Although the exact mechanism responsible for the highly advantageous values given above is not known, it is believed that, in the method of this invention, a layer of silver sulfide is formed on the surface of the doped portion of the film. The protecting capacity of this layer can be demonstrated by exposing a silver-doped GeSe film to a sulfur hexafluoride plasma for a few seconds and then developing it in a carbon tetrafluoride plasma. The selectivity of a film developed in this manner is that of sulfur hexafluoride (>50:1) as opposed to that characteristic of carbon tetrafluoride (1.8:1). This indicates that a protective layer, believed to be silver sulfide, is rapidly formed and remains throughout the etching process, regardless of which etchant gas is utilized. An attempt to form such a protecting layer by exposure to a hydrogen sulfide gas plasma prior to carbon tetrafluoride etching produced no change in the etch conditions.
The following examples further illustrate this invention, it being understood that the invention is in no way intended to be limited to the details described therein. In the Examples all parts and percentages are on a weight basis and all temperatures are in degrees Celsius unless otherwise stated.
A 300 nm thick film of Ge10 Se90 was formed by flash evaporation onto a 1 μm thick layer of polyimide (XU-218 available from Ciba-Geigy) on 5×5 cm glass plates. The plates were dipped in a 0.25 molar solution of potassium silver cyanide for 30 seconds, rinsed in deionized water and spun dry under nitrogen. The plates were then irradiated with a 1,000 W Xe-Hg lamp having a 436 nm interference filter for 200 seconds through a quartz step wedge of 3.1, 4.7, 6.3, 9.4, 12.5, 17.1, 25.0, 34.3, 50.0, 68.8 and 100 percent transmission. The plates were then dipped in an aqueous solution of iodine (0.03 molar) and potassium iodide (2.0 molar) to remove any excess silver from the surface of the film.
Samples of the plates were etched in a commercial sputter etching reactor having a quartz plate as the lower electrode with a diameter of 400 millimeters. Sulfur hexafluoride was introduced into the reactor at about 30 scc/min. and the pressure in the reactor was maintained at about 10 mTorr. The power applied was 150 watts.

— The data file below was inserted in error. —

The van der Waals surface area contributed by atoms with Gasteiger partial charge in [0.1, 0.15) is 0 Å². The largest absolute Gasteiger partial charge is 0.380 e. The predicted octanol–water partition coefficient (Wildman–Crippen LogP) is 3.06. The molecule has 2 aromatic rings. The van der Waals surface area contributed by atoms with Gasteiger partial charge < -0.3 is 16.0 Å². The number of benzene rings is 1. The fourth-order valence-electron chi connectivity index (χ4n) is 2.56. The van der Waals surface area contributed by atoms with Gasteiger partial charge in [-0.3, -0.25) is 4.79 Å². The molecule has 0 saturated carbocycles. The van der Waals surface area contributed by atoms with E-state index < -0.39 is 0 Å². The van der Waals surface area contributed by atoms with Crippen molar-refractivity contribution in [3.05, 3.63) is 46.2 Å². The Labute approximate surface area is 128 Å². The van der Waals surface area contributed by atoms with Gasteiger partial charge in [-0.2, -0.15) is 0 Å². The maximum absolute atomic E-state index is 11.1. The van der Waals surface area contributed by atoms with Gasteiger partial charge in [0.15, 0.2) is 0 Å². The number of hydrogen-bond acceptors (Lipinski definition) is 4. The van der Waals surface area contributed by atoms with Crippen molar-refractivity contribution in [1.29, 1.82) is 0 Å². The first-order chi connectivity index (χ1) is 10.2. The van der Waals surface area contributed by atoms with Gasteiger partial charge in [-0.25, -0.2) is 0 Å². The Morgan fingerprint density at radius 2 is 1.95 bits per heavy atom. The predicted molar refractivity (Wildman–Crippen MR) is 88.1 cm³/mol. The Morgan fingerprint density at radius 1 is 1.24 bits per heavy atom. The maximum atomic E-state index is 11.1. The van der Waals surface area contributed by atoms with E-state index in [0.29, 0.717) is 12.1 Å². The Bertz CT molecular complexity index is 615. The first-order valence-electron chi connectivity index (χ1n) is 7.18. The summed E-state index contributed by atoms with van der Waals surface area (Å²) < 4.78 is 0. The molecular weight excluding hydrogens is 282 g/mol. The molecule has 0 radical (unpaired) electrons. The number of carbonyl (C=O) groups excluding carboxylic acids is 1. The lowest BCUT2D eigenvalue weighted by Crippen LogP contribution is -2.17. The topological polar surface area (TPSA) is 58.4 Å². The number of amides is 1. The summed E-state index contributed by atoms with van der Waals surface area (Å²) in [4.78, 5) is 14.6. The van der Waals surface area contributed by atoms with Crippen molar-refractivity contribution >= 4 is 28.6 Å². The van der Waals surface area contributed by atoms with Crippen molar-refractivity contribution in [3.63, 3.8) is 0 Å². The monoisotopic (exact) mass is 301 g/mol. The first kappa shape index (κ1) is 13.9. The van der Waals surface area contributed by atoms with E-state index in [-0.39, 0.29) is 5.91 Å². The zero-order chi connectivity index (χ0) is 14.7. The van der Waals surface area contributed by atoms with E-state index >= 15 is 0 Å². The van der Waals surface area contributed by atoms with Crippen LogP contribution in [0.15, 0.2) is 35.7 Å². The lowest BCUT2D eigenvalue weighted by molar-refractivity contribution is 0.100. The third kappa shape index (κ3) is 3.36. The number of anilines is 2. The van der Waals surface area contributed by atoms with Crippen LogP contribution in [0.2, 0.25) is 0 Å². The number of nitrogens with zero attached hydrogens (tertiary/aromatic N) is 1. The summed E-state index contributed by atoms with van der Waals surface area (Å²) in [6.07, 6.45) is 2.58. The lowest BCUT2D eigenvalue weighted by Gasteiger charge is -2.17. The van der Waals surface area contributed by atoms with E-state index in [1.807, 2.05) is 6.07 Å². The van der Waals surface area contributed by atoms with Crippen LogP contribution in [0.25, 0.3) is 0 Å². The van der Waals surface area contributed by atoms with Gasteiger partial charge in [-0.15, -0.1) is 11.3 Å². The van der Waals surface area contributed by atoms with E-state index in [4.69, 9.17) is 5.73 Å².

The Ge10 Se90 film was cleanly etched at a high etch rate of 9,000-12,000 angstroms per minute. The selectivity, i.e. the rate of etch of unirradiated vs. irradiated film, was better than 50:1. A sensitivity curve was plotted and sensitivity was determined to be 40-50 mJ/cm2. Contrast, γ, was determined to be 7.5.
Films prepared in accordance with Example 1 were sputter etched under similar conditions utilizing carbon tetrafluoride as the etchant gas. The sensitivity of 90 mJ/cm2 and the contrast, γ, of 1.7 are poor and the selectivity of only 1.8:1 is considered unacceptable.
In an experiment described in Applied Physics Letters, Vol. 38, No. 1 pp. 107-109 (1980), similar plates were etched in a conventional barrel-type plasma etching machine utilizing carbon tetrafluoride as the etchant gas. The pressure was 0.5 Torr and rf power was 100 watts. Sensitivity was 90 mJ/cm2, contrast, γ was 4.5 and selectivity was 370:1.
Substrates comprising silicon wafers having a 0.5 micrometer thick coating of silicon dioxide were coated with polyimide in accordance with Example 1. The polyimide layer was coated with a Ge10 Se90 film which was irradiated and developed in accordance with Example 1.
Etching was carried out utilizing sulfur hexafluoride in a commercial sputter reactor in accordance with Example 1. When etching of the GeSe film was completed, the etchant gas was changed to oxygen, pressure of 20 mTorr and rf power of 100 watts. The polyimide was anisotropically etched at about 1,000 angstroms per minute utilizing the GeSe film as an etch mask. There was no measurable etching of the GeSe film.